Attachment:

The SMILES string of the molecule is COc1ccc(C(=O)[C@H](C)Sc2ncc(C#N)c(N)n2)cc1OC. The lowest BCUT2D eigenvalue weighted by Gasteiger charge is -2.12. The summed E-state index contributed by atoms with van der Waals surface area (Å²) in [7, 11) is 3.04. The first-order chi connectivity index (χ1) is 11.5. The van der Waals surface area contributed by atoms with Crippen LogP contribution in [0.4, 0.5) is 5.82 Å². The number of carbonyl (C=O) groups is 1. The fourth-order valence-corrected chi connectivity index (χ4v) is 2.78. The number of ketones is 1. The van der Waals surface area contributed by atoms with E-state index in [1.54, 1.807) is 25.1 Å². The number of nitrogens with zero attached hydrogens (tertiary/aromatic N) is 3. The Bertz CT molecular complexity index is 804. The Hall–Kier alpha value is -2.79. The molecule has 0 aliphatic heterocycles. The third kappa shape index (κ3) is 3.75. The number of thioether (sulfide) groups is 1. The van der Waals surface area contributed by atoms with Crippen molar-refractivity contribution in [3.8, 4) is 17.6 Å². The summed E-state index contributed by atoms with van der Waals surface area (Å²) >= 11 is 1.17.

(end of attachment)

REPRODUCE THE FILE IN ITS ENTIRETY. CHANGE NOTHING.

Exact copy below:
The SMILES string of the molecule is COc1ccc(C(=O)[C@H](C)Sc2ncc(C#N)c(N)n2)cc1OC. The lowest BCUT2D eigenvalue weighted by Gasteiger charge is -2.12. The summed E-state index contributed by atoms with van der Waals surface area (Å²) in [7, 11) is 3.04. The first-order chi connectivity index (χ1) is 11.5. The van der Waals surface area contributed by atoms with Crippen LogP contribution in [0.4, 0.5) is 5.82 Å². The number of carbonyl (C=O) groups is 1. The fourth-order valence-corrected chi connectivity index (χ4v) is 2.78. The number of ketones is 1. The van der Waals surface area contributed by atoms with E-state index in [1.54, 1.807) is 25.1 Å². The number of nitrogens with zero attached hydrogens (tertiary/aromatic N) is 3. The Bertz CT molecular complexity index is 804. The Hall–Kier alpha value is -2.79. The molecule has 0 aliphatic heterocycles. The third kappa shape index (κ3) is 3.75. The number of thioether (sulfide) groups is 1. The van der Waals surface area contributed by atoms with Crippen molar-refractivity contribution in [3.8, 4) is 17.6 Å². The summed E-state index contributed by atoms with van der Waals surface area (Å²) >= 11 is 1.17.